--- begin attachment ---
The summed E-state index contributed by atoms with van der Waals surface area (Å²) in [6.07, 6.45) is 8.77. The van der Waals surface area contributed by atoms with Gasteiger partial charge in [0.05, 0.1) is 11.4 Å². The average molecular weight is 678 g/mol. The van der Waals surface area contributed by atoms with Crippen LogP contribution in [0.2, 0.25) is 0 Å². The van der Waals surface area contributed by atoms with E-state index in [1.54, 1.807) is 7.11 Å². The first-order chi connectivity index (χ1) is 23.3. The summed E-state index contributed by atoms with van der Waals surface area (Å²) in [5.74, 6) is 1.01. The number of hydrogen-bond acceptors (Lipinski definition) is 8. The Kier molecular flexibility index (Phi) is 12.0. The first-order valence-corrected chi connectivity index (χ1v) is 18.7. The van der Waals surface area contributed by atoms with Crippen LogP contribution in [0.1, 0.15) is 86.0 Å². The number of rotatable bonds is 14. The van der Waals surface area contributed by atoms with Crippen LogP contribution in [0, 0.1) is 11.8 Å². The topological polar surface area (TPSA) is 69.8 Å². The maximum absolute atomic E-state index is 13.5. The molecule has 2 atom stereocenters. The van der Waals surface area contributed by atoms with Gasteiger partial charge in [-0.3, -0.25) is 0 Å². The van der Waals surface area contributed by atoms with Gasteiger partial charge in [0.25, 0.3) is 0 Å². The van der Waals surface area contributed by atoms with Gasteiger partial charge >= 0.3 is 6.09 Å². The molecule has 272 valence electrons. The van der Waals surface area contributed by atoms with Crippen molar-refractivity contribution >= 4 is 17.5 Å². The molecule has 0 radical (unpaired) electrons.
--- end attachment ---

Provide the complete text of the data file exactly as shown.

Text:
The summed E-state index contributed by atoms with van der Waals surface area (Å²) in [6.07, 6.45) is 8.77. The van der Waals surface area contributed by atoms with Gasteiger partial charge in [0.05, 0.1) is 11.4 Å². The average molecular weight is 678 g/mol. The van der Waals surface area contributed by atoms with Crippen LogP contribution in [0.2, 0.25) is 0 Å². The van der Waals surface area contributed by atoms with E-state index in [1.54, 1.807) is 7.11 Å². The first-order chi connectivity index (χ1) is 23.3. The summed E-state index contributed by atoms with van der Waals surface area (Å²) in [5.74, 6) is 1.01. The number of hydrogen-bond acceptors (Lipinski definition) is 8. The Kier molecular flexibility index (Phi) is 12.0. The first-order valence-corrected chi connectivity index (χ1v) is 18.7. The van der Waals surface area contributed by atoms with Crippen LogP contribution in [0.1, 0.15) is 86.0 Å². The number of rotatable bonds is 14. The van der Waals surface area contributed by atoms with Crippen LogP contribution in [0, 0.1) is 11.8 Å². The topological polar surface area (TPSA) is 69.8 Å². The maximum absolute atomic E-state index is 13.5. The molecule has 2 atom stereocenters. The van der Waals surface area contributed by atoms with Gasteiger partial charge in [-0.3, -0.25) is 0 Å². The van der Waals surface area contributed by atoms with Gasteiger partial charge in [0.25, 0.3) is 0 Å². The van der Waals surface area contributed by atoms with Gasteiger partial charge >= 0.3 is 6.09 Å². The molecule has 272 valence electrons. The van der Waals surface area contributed by atoms with Crippen molar-refractivity contribution >= 4 is 17.5 Å². The molecule has 0 radical (unpaired) electrons.